11/22/63, written by Stephen King and recently published, is a look back to what might have happened if John F. Kennedy had not been assassinated. This thick tome was written from the viewpoint of Jake Epping, a 40-something man from 2011, who gets a chance to visit the past and change history. Epping finds a “rabbit hole” that takes him to the day of September 9, 1958, in Lisbon Falls, Maine. Epping goes on this quest a few times, first exploring and then actively changing events, trying to help certain people he has encountered on his trips to the past. Each time he goes back, he starts from the same day again, and if he wants to accomplish the same things as previously, he has to repeat them. Only he usually tries to improve what he has done before.
–JFK motorcade on 11/22/63 from Wikipedia
I have not read a King novel in a long time and wanted to find out if I still enjoyed his writing. Less a fan of horror, I thought this story was just right in mixing the unbelievable with history. Characters such as Lee Oswald and his wife, Marina, came to to life on the page. Some other historical figures that I have forgotten about or really never have been familiar with are present. Don’t worry, Oswald is the bizarre character he has always been. Since there is a 5-year time period before the event, I enjoyed the glimpse back at the world of the late 50s/early 60s, when life was simpler without the constant barrage of electronics of all sorts. However, I would not want to go back myself to those times of racism, sexism, and geographical isolation for most.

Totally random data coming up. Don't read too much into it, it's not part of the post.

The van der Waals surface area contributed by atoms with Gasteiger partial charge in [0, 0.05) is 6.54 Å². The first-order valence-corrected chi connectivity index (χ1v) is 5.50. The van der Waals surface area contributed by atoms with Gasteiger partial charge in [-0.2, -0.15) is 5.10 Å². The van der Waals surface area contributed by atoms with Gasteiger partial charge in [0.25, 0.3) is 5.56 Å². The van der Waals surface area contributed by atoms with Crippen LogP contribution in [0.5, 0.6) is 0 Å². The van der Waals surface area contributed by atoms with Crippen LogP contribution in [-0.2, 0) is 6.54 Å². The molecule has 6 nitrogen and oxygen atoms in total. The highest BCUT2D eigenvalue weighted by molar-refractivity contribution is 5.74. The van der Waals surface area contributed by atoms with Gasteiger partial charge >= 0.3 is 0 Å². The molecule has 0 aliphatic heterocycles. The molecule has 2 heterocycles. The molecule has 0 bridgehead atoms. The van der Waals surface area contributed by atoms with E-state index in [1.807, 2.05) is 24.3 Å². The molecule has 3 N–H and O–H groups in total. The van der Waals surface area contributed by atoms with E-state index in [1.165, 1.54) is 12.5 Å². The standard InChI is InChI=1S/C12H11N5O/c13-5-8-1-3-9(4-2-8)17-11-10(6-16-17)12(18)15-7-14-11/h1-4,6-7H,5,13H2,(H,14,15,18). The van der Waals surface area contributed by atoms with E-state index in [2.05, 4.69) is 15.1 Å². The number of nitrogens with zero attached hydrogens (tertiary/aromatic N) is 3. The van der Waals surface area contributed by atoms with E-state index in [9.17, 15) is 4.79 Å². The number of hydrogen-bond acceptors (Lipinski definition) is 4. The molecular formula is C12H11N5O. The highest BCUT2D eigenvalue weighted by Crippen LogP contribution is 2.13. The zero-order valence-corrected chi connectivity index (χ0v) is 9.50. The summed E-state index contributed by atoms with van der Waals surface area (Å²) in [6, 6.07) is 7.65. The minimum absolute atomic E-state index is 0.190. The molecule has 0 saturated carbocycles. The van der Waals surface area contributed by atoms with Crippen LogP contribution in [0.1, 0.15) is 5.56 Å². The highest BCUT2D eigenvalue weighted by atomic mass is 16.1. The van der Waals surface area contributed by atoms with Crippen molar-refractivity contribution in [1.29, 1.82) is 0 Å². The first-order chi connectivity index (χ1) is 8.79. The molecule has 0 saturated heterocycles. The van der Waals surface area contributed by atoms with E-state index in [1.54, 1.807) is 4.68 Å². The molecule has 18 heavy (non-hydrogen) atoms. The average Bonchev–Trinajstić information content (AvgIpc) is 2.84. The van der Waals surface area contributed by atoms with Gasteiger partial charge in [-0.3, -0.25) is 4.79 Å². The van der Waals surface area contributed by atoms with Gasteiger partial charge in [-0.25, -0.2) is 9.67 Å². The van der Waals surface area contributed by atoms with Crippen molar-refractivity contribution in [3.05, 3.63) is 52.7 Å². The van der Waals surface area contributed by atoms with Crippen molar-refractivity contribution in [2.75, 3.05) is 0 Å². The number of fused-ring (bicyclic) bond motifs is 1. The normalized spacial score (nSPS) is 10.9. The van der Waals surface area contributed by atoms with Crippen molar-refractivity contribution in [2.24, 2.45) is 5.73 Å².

King obviously did huge amounts of research to get the story and characters just right and needs to be commended. Epping, a high school teacher in 2011, finds a job in a small town south of Dallas/Ft. Worth, while visiting the two cities numerous times to put his plan in motion. He also falls in love. The small town dynamics are so fun to read about, especially if you have experienced them for yourself. Of course, I enjoyed his travels on some of my most well-known Dallas stomping grounds. Greenville Avenue, for example, is certainly a very different place today, and is still constantly changing.
The greater part of the first section of the book was spent resolving a couple of murders that Epping became emotionally caught up in while he is still in the northeast. King’s setting of Derry, Maine, very familiar to most followers of his fiction, plays a big role in this book.
I can only highly recommend 11/22/63. Every few years, I like to visit The Sixth Floor Museum and I never fail to appreciate the hard work of the curators and the relics and displays they choose to present. I avoided going to this museum for a very long time until I was forced to take some clients there years ago. (Going to The Sixth Floor is so much better than having to cart people to Southfork Ranch.)
–Texas School Book Depository building, 2009
There are only two events that usually give me the shivers if I start reading about them: the Manson murders and the JFK assassination. And who to address the latter better than Stephen King?